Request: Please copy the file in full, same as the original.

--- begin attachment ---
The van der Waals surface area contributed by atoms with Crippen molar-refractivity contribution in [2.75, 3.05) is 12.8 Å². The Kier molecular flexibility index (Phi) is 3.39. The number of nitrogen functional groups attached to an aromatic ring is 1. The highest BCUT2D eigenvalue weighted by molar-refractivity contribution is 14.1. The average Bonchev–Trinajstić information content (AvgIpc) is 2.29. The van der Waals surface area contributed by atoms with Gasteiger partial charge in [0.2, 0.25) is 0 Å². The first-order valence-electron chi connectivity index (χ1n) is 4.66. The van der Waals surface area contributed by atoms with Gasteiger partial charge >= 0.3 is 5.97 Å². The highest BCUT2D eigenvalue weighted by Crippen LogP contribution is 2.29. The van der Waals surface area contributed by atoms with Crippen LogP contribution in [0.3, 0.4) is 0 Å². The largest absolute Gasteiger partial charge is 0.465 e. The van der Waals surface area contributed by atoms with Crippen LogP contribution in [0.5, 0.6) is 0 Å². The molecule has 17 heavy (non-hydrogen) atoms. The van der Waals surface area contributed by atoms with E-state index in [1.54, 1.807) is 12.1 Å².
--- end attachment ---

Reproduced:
The van der Waals surface area contributed by atoms with Crippen molar-refractivity contribution in [2.75, 3.05) is 12.8 Å². The Kier molecular flexibility index (Phi) is 3.39. The number of nitrogen functional groups attached to an aromatic ring is 1. The highest BCUT2D eigenvalue weighted by molar-refractivity contribution is 14.1. The average Bonchev–Trinajstić information content (AvgIpc) is 2.29. The van der Waals surface area contributed by atoms with Gasteiger partial charge in [0.2, 0.25) is 0 Å². The first-order valence-electron chi connectivity index (χ1n) is 4.66. The van der Waals surface area contributed by atoms with Gasteiger partial charge >= 0.3 is 5.97 Å². The highest BCUT2D eigenvalue weighted by Crippen LogP contribution is 2.29. The van der Waals surface area contributed by atoms with Crippen LogP contribution in [0.3, 0.4) is 0 Å². The largest absolute Gasteiger partial charge is 0.465 e. The van der Waals surface area contributed by atoms with Crippen LogP contribution in [0.5, 0.6) is 0 Å². The molecule has 17 heavy (non-hydrogen) atoms. The van der Waals surface area contributed by atoms with E-state index in [1.54, 1.807) is 12.1 Å².